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Creating a medicine

New medicines are needed to treat disease, to prevent people getting a disease, to improve people's health and wellbeing and to save lives.

Most new medicines are developed and manufactured by the pharmaceutical industry. Researching, developing and manufacturing medicines contributes to the health of the economy through exports and providing a wide range of interesting, well paid, jobs.

It takes about 12 years to discover, develop and test a new medicine. It is not a straightforward process and many projects fail for one reason or another - the medicine may not work as well as expected, or the side effects are too great - it is a high risk business. However when everything goes well the outcome for patients is a new medicine which might treat a disease, supress it's symptoms or prevent it taking hold.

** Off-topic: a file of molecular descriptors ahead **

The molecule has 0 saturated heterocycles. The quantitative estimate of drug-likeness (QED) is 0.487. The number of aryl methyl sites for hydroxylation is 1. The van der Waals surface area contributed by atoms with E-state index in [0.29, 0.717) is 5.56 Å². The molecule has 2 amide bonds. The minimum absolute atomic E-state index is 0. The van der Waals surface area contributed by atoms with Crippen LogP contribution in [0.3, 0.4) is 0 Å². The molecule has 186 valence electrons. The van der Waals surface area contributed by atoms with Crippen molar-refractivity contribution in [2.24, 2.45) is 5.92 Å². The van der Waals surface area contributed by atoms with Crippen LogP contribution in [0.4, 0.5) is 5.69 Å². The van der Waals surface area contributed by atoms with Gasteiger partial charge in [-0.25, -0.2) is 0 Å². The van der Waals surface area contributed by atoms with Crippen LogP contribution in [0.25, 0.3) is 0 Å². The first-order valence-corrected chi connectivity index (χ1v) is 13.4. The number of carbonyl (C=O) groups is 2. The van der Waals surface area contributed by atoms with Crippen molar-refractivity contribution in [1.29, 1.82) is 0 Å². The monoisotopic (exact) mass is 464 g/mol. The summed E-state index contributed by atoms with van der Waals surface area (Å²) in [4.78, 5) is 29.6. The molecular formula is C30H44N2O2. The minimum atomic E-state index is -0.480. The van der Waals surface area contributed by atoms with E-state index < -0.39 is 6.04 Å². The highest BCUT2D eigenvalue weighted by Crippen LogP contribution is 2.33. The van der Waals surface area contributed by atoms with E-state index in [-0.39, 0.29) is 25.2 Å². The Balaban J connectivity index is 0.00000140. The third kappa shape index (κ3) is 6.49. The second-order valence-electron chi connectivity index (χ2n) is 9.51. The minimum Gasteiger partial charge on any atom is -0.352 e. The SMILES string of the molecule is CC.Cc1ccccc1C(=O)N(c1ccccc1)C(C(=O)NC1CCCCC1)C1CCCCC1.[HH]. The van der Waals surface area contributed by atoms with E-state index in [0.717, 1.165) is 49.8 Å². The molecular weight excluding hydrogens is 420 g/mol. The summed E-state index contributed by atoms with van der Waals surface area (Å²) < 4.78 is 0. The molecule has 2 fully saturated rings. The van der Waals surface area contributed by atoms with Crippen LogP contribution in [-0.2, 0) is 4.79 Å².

Some projects fail because the basic science didn't work out, or the chemists weren't able to make a new molecule that had all the right properties. Other projects might fail because of unexpected side effects once large numbers of patients are being treated. It is important to identify potential problems as early as possible in the process because research and development is very expensive, particularly once clinical trials start. It currently costs about £1.15 billion to create a new medicine.